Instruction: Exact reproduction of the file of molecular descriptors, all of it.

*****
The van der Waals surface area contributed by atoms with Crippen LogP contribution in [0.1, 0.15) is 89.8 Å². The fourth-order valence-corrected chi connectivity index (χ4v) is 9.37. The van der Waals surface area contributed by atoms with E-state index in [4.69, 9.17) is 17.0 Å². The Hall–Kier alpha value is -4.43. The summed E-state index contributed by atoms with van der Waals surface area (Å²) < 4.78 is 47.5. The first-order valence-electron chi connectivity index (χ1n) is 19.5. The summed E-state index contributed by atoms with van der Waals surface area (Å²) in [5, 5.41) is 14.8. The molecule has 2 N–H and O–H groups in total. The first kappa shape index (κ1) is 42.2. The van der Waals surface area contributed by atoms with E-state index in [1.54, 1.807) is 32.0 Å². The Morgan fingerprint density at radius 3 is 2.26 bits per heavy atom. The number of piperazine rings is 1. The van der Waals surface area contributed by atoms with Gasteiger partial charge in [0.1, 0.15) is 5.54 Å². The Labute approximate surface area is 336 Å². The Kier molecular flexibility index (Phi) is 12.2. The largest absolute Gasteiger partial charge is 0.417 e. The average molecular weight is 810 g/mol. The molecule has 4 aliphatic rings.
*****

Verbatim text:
The van der Waals surface area contributed by atoms with Crippen LogP contribution in [0.1, 0.15) is 89.8 Å². The fourth-order valence-corrected chi connectivity index (χ4v) is 9.37. The van der Waals surface area contributed by atoms with E-state index in [4.69, 9.17) is 17.0 Å². The Hall–Kier alpha value is -4.43. The summed E-state index contributed by atoms with van der Waals surface area (Å²) < 4.78 is 47.5. The first-order valence-electron chi connectivity index (χ1n) is 19.5. The summed E-state index contributed by atoms with van der Waals surface area (Å²) in [5, 5.41) is 14.8. The molecule has 2 N–H and O–H groups in total. The first kappa shape index (κ1) is 42.2. The van der Waals surface area contributed by atoms with E-state index in [1.54, 1.807) is 32.0 Å². The Morgan fingerprint density at radius 3 is 2.26 bits per heavy atom. The number of piperazine rings is 1. The van der Waals surface area contributed by atoms with Gasteiger partial charge in [0.1, 0.15) is 5.54 Å². The Labute approximate surface area is 336 Å². The Kier molecular flexibility index (Phi) is 12.2. The largest absolute Gasteiger partial charge is 0.417 e. The average molecular weight is 810 g/mol. The molecule has 4 aliphatic rings.